“Rabble we may be, but we are now a rabble in arms…” (The Moon Is A Harsh Mistress)

This is part two, read part one here.

In 1965 Singapore was tossed out into the cold by Malaysia. Few countries get their independence in such a fashion. They were on their own in a very bad neighborhood.

China was preparing to submerge into the “Cultural Revolution…” North Vietnam had started sending regular forces into South Vietnam, Cambodia, and Laos. Indonesia was running a border war against the Federation of Malaysia since 1963 (when Singapore was a part of the Federation) as it was coveting some of that new nation’s territory. Domestically, Singapore was subject to riots organized by (when not totally spontaneous) Communists, Malaysian agitators, religious fanatics, and those preaching racial hatred.

The British and Australians and New Zealanders had some forces in Singapore, but they were not much more than a “tripwire” force… and while friendly to Singapore, they had their own agendas. Most disturbingly, Britain’s days “East of Suez” were clearly numbered. Sooner or later Singapore was going to wind up on its own.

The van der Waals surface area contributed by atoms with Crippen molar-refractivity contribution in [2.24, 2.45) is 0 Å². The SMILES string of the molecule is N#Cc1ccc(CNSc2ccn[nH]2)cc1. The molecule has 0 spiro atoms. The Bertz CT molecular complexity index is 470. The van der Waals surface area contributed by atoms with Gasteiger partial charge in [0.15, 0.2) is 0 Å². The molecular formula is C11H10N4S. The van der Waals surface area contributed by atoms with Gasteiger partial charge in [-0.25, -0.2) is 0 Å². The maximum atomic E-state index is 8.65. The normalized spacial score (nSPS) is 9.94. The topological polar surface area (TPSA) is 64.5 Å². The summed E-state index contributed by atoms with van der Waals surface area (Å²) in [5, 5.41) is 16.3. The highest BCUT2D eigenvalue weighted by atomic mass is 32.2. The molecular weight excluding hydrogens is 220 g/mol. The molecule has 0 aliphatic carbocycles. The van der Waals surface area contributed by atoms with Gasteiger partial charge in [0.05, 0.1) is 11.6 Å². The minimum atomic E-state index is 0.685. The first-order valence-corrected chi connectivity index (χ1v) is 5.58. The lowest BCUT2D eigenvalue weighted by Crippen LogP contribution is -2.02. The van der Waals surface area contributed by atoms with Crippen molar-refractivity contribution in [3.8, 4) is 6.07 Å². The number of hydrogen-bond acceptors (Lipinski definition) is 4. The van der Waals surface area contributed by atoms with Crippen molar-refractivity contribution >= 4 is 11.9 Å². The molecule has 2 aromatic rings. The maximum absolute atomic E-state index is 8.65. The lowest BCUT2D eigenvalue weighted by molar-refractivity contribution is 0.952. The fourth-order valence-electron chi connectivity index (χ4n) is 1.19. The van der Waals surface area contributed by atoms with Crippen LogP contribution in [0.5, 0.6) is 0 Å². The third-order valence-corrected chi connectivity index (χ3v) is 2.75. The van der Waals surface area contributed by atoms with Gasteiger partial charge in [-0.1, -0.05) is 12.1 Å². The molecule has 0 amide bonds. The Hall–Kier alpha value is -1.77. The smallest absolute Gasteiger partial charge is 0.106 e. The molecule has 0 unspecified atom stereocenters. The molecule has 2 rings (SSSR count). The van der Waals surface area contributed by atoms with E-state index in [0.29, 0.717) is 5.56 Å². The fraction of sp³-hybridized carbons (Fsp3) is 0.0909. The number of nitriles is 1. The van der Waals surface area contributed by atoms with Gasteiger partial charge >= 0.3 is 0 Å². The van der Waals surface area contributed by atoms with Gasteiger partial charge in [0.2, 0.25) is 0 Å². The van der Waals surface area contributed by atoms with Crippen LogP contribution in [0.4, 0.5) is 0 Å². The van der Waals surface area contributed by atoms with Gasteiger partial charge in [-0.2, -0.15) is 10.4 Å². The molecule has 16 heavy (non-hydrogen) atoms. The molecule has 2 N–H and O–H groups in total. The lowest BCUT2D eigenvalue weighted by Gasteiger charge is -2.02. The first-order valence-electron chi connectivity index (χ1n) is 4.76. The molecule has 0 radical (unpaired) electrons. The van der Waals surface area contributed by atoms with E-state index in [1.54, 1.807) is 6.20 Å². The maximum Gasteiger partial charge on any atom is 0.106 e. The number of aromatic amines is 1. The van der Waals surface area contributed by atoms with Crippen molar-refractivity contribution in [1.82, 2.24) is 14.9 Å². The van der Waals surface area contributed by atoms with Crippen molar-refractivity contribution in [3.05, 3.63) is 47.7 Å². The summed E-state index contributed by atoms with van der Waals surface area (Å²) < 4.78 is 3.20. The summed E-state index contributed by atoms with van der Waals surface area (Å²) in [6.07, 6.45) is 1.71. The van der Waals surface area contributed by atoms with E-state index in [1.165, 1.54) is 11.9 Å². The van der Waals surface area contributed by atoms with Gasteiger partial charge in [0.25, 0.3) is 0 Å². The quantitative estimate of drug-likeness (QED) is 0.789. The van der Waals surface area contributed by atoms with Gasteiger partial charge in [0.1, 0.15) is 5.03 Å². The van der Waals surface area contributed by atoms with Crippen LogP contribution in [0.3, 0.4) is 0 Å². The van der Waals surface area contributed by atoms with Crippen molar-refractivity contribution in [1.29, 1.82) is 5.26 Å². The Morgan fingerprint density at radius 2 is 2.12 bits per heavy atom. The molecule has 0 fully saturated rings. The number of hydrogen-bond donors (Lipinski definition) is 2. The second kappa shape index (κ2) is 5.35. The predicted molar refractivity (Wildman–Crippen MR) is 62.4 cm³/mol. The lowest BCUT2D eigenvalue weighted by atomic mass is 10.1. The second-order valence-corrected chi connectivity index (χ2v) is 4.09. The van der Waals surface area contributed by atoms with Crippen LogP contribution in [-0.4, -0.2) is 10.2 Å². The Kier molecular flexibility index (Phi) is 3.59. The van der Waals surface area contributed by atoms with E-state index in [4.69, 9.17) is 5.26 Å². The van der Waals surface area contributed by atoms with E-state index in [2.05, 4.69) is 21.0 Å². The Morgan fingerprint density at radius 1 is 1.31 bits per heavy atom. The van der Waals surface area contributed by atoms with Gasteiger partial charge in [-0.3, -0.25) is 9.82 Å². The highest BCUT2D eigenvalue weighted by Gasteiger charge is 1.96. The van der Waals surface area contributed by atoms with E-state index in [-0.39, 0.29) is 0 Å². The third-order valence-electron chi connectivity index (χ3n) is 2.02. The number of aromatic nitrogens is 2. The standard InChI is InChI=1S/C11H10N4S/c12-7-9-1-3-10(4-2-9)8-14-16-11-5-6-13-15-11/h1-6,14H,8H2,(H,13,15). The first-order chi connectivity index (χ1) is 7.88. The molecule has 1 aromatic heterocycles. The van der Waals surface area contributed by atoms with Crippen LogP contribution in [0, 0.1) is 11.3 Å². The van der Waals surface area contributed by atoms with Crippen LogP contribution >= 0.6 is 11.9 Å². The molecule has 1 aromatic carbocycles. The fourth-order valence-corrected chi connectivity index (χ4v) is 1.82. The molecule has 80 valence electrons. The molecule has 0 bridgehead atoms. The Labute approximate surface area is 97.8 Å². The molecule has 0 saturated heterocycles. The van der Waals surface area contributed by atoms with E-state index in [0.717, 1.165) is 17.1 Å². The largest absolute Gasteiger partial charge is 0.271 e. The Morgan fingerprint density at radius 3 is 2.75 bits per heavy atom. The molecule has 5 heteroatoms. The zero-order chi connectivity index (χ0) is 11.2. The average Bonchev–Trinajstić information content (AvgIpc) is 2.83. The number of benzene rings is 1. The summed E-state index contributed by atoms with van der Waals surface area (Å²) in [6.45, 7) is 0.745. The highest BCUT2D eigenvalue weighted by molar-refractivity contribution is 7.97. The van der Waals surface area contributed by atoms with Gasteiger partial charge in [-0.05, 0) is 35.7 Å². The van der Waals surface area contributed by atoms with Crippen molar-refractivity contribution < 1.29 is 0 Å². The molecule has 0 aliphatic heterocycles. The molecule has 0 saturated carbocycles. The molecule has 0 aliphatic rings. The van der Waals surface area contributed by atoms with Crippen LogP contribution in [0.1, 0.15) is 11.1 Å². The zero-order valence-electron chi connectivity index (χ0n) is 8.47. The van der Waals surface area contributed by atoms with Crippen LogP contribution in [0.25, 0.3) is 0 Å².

Singapore’s population did not see itself as a nation. They were a rabble… and if the country was to survive, they would have to somehow be incorporated into its defense. Some saw this concept as “…arming the factions…”

While some regular forces would be a necessity, a purely professional force was a danger to a newborn faction-ridden Parliamentary Republic with no democratic roots. Many infant “republics” lasted only until the first coup could be organized.

Lee Kuan Yew wanted conscription… as maximizing defensive potential, as a “firewall” against a military coup… and especially as a means of processing lads from very different racial and religious groups into an entity that would come out of the experience with a sense of nationhood.